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Oncogene. 2007 Feb 22;26(8):1110-21. Epub 2006 Dec 4.

RGC32, a novel p53-inducible gene, is located on centrosomes during mitosis and results in G2/M arrest.

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Department of Molecular Cytogenetics, Medical Research Institute and Graduate School of Biomedical Science, Tokyo Medical and Dental University, Tokyo, Japan.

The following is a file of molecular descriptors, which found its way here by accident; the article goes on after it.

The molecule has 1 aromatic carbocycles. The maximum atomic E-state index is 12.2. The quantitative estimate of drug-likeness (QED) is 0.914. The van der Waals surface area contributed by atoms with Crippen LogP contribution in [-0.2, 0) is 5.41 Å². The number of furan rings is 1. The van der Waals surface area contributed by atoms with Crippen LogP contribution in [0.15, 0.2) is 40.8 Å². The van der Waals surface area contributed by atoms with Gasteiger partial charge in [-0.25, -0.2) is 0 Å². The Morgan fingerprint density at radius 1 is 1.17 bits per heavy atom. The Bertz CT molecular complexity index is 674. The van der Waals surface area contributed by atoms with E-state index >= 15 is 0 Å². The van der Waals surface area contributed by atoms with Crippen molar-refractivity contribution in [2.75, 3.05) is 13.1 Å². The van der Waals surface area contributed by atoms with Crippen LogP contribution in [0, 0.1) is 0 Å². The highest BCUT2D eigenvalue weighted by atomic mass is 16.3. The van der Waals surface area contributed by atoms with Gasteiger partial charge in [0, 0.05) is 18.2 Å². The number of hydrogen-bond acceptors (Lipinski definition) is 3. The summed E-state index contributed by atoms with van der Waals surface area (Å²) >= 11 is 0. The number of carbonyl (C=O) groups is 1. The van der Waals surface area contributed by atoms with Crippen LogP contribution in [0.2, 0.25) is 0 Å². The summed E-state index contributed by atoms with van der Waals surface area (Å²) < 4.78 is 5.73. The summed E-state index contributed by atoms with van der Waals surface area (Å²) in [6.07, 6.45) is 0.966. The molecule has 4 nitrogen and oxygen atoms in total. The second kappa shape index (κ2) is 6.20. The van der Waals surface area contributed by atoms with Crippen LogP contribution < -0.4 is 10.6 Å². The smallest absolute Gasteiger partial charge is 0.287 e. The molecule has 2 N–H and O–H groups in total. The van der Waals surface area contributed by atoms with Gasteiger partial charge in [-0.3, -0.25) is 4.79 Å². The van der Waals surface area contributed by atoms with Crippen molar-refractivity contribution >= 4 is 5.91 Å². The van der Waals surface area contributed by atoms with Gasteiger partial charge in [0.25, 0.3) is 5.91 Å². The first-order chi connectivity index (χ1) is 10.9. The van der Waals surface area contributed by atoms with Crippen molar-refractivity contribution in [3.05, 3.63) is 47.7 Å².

To identify target genes for the hemizygous deletions of chromosome 13 that are recurrently observed in malignant gliomas, we performed genome-wide DNA copy-number analysis using array-based comparative genomic hybridization and gene expression analysis using an oligonucleotide-array. The response gene to complement 32 (RGC32) at 13q14.11 was identified as a deletion target, and its expression was frequently silenced in glioma cell lines compared with normal brain. Levels of RGC32 mRNA tended to decrease toward higher grades of primary astrocytomas, especially in tumors with mutations of p53. Expression of RGC32 mRNA was dramatically increased by exogenous p53 in a p53-mutant glioma cell line, and also by endogenous p53 in response to DNA damage in p53+/+ colon-cancer cells, but not in isogenic p53-/- cells. Chromatin immunoprecipitation and reporter assays demonstrated binding of endogenous p53 protein to the promoter region of the RGC32 gene, implying p53-dependent transcriptional activity. Transiently and stably overexpressed RGC32 suppressed the growth of glioma cells, probably owing to induction of G2/M arrest. Immunocytochemical analysis revealed a concentration of RGC32 protein at the centrosome during mitosis. RGC32 formed a protein complex with polo-like kinase 1 and was phosphorylated in vitro. These observations implied a novel mechanism by which p53 might negatively regulate cell-cycle progression by way of this newly identified transcriptional target. Our results provide the first evidence that RGC32 might be a possible tumor-suppressor for glioma, that it is directly induced by p53, and that it mediates the arrest of mitotic progression.

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